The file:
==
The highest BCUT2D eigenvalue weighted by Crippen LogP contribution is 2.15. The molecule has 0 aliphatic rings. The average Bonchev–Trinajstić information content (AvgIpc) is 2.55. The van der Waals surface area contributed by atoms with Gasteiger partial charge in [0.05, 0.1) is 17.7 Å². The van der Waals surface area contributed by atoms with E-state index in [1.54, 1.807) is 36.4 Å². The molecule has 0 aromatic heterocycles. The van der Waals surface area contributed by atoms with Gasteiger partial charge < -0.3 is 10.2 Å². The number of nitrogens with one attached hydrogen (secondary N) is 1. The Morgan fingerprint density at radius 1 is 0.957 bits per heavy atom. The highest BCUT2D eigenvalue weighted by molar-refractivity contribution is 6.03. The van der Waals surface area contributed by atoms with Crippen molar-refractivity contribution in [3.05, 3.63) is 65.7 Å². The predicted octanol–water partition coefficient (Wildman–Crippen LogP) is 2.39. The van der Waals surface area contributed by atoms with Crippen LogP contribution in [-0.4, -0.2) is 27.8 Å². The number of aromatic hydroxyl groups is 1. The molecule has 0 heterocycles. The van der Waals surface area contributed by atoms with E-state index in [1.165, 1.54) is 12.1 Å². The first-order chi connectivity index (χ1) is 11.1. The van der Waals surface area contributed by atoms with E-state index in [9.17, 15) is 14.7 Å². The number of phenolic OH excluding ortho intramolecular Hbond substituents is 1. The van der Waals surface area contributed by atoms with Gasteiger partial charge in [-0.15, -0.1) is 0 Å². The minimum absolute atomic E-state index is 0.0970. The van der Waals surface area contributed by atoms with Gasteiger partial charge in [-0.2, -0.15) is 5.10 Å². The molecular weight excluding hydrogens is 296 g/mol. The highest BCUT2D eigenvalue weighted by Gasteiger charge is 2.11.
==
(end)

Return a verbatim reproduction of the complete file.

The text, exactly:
The highest BCUT2D eigenvalue weighted by Crippen LogP contribution is 2.15. The molecule has 0 aliphatic rings. The average Bonchev–Trinajstić information content (AvgIpc) is 2.55. The van der Waals surface area contributed by atoms with Gasteiger partial charge in [0.05, 0.1) is 17.7 Å². The van der Waals surface area contributed by atoms with E-state index in [1.54, 1.807) is 36.4 Å². The molecule has 0 aromatic heterocycles. The van der Waals surface area contributed by atoms with Gasteiger partial charge < -0.3 is 10.2 Å². The number of nitrogens with one attached hydrogen (secondary N) is 1. The Morgan fingerprint density at radius 1 is 0.957 bits per heavy atom. The highest BCUT2D eigenvalue weighted by molar-refractivity contribution is 6.03. The van der Waals surface area contributed by atoms with Crippen molar-refractivity contribution in [3.05, 3.63) is 65.7 Å². The predicted octanol–water partition coefficient (Wildman–Crippen LogP) is 2.39. The van der Waals surface area contributed by atoms with Crippen LogP contribution in [-0.4, -0.2) is 27.8 Å². The number of aromatic hydroxyl groups is 1. The molecule has 0 heterocycles. The van der Waals surface area contributed by atoms with E-state index in [1.165, 1.54) is 12.1 Å². The first-order chi connectivity index (χ1) is 11.1. The van der Waals surface area contributed by atoms with E-state index in [9.17, 15) is 14.7 Å². The number of phenolic OH excluding ortho intramolecular Hbond substituents is 1. The van der Waals surface area contributed by atoms with Gasteiger partial charge in [-0.15, -0.1) is 0 Å². The minimum absolute atomic E-state index is 0.0970. The van der Waals surface area contributed by atoms with Gasteiger partial charge in [-0.2, -0.15) is 5.10 Å². The molecular weight excluding hydrogens is 296 g/mol. The highest BCUT2D eigenvalue weighted by Gasteiger charge is 2.11.